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On Randy Wittman supposedly being an enemy of 'advanced metrics'

Randy Wittman discussed his thoughts on advanced metrics and his approach to the team's offensive philosophy with the Washington Post, but is he really an analytics enemy? If so, how does it affect the team's offense?

Alex Goodlett

You should know the story by now: the mid-range jumper is one of the least efficient shots in basketball, and the Wizards led the league in them last season. They have two young guards playing in a pick-and-roll heavy attack, and they're under a head coach who has never engineered a better than league-average offense.

So it comes to no surprise that Randy Wittman continues to scoff at critics of the strategy. He's done it in the past, and just recently went into detail about it with the Washington Post's Jorge Castillo:

"We're going to take open shots," Wittman emphasized. "If a team wants to give us mid-range open shots, we're going to take them. I'm going to tell a guy that has a wide-open 15-foot jumper to take three steps back and shoot a three? I'm not going to do that."


"What leads to that is when you have good ball movement," Wittman said after practice Monday. "That's when you get the close-outs and the ability to put the ball on the floor and get to it. So it's a byproduct, I think, of how we want to play, in terms of getting the ball swung from side to side and getting the defense to move and attacking the close-out to the rim.

"That's something we've got to keep doing because that's one of our goals that we want to get better at. I didn't think we got to the line enough as a team last year and that's been a positive."

A lot of this goes back to a topic Amin wrote about earlier last season on Bradley Beal's sampling period. To summarize, if player X is a key player, yet a poor ball handler, you'd rather run him through pick and rolls and familiarize him with how things unfold out of it than to restrict him to just spotting up on the perimeter or coming off screens. Beal doesn't play as well as he did in the postseason without all of those reps in the regular season. Learning where teams send help defenders or how to attack a defense that hangs back in the lane takes time, and it's worth it even if Beal never develops into a full-time ball handler.

The results weren't pretty. Beal struggled to probe in the lane, and once he saw even a sliver of daylight as he turned the corner on a pick and roll, he was shooting. So it'll be interesting to see how far Wittman stretches this out this season. Does he continue to deploy Beal as a ball handler at the same rate, or does he dial it back in order to salvage the offense?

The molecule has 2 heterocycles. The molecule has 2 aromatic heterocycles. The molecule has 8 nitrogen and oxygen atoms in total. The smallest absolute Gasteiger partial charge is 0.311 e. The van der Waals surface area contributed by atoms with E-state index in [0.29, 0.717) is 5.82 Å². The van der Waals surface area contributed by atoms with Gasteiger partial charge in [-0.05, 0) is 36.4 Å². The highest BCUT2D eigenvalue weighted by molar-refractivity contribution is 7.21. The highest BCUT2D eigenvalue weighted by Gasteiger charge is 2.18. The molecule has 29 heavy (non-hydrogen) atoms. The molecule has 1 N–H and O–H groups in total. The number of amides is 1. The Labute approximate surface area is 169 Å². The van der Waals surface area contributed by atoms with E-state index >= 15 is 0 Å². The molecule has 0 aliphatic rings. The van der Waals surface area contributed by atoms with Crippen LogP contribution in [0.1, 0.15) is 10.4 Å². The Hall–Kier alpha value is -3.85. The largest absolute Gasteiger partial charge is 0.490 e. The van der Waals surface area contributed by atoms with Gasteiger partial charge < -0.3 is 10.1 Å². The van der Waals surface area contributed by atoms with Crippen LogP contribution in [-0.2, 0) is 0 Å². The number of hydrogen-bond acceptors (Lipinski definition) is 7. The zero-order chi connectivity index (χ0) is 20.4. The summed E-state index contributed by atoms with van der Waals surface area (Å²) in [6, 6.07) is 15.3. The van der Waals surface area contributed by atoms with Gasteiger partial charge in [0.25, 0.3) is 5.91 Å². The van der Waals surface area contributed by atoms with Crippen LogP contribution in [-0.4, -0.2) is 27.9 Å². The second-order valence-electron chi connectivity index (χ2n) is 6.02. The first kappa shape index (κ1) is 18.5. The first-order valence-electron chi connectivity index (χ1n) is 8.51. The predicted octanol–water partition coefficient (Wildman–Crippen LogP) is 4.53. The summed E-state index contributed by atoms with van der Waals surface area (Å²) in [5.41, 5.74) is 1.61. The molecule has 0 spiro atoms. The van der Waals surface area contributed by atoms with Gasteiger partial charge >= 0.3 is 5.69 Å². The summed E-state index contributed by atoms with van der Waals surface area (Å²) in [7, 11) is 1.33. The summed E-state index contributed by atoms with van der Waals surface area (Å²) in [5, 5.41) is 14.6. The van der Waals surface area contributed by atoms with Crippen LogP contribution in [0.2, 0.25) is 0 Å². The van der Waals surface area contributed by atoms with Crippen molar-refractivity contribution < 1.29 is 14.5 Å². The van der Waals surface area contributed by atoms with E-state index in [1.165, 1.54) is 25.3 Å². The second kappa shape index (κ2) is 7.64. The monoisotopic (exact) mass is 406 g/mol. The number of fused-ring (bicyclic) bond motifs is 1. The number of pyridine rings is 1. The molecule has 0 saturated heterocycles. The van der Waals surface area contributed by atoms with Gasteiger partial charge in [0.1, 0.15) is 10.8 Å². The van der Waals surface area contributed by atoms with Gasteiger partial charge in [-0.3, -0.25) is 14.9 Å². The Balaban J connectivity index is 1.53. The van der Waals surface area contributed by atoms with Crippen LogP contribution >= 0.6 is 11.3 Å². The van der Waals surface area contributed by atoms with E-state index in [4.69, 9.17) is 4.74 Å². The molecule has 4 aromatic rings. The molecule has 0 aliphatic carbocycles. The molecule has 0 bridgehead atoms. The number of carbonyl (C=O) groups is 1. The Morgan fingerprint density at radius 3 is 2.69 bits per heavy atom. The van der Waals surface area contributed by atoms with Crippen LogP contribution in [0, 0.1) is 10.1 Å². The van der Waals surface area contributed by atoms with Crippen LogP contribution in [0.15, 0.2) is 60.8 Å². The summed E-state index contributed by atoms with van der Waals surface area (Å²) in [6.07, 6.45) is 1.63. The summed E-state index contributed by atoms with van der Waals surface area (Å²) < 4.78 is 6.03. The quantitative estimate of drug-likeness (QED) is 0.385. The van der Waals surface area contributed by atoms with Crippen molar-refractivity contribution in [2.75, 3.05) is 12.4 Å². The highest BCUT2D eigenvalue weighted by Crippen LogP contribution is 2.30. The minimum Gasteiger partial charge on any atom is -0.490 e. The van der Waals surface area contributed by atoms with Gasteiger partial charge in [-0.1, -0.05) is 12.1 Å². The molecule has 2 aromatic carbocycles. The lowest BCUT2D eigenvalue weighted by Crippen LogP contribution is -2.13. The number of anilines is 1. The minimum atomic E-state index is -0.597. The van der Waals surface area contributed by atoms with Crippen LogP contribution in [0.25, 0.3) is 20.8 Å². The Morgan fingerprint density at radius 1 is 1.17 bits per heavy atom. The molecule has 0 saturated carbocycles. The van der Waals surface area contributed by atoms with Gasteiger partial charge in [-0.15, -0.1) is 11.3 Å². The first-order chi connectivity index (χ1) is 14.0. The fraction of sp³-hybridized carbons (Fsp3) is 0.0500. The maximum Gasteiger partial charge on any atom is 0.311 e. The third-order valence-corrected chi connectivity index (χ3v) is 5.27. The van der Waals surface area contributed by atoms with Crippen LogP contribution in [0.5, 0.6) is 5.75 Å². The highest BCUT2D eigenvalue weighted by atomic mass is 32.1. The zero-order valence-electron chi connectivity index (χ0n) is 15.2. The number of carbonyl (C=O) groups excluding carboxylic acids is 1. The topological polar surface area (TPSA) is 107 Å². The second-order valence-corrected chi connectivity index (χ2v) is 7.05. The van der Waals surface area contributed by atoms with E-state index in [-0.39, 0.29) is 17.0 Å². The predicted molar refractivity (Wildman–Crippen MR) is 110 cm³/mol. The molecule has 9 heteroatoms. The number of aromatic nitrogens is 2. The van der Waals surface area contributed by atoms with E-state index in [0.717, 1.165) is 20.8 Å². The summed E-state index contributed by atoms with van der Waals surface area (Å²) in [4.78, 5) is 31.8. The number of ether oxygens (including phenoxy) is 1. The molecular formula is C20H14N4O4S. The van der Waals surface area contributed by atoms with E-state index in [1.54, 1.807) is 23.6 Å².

If Washington happens to cut down on those midrange looks this season, it will have more to do with improvement from their young players than any philosophical change. And I think that's the biggest takeaway from all this. Wittman isn't saying he's against taking threes like Byron Scott has been preaching in LA, and he even discusses the need to attack the basket more.

But there's a catch-22 to all this. There's a lot more to advanced metrics than just shot location, and simply moving the ball around the perimeter isn't going to magically solve their free throw problem. John Schuhmann of went into this a few weeks ago, noting that there isn't a correlation between ball movement and offensive efficiency. If you have the personnel, these things tend to work themselves out. Washington was in the top-10 in both ball and player movement last season according to his piece and they still finished in the bottom-5 in free throws attempted per-game last season.

The problem lies somewhere in the middle. I like the idea of giving the young guards the freedom to dictate what they want to do, but part of coaching is finding the right balance. Some structure is needed in this offense, and yearning for more ball movement would be selling this short. Attacking a close-out is a much easier vehicle to attacking the basket than having to break down a set defense, but if your entire offense is dependent on John Wall wreaking havoc in the lane, you're not solving anything.

I think Wittman is barking up the right tree. The half court offense has always been the problem, but not for a lack of ball movement. It's a lack of creativity -- but it's unclear how much that stood to improve with Beal still developing and Trevor Ariza functioning better as a standstill shooter. Still, the amount of dribble handoffs they ran and the amount of possessions ending in a failed post-up attempt certainly didn't help.

Now they have the pieces to do more. This will be the first time Wall has ever played with a player as dynamic as Pierce in the frontcourt, so there should be no reason not to play him at power forward if the offense starts to slip. And once this teams gets healthier, there will be plenty of shooters to help spread out the floor.

We'll see how this plays out. The Wizards are more talented than they were last season, and an extra year under Wall and Beal's belts should yield better results. But if the offense continues to fall into the same traps, we'll know why.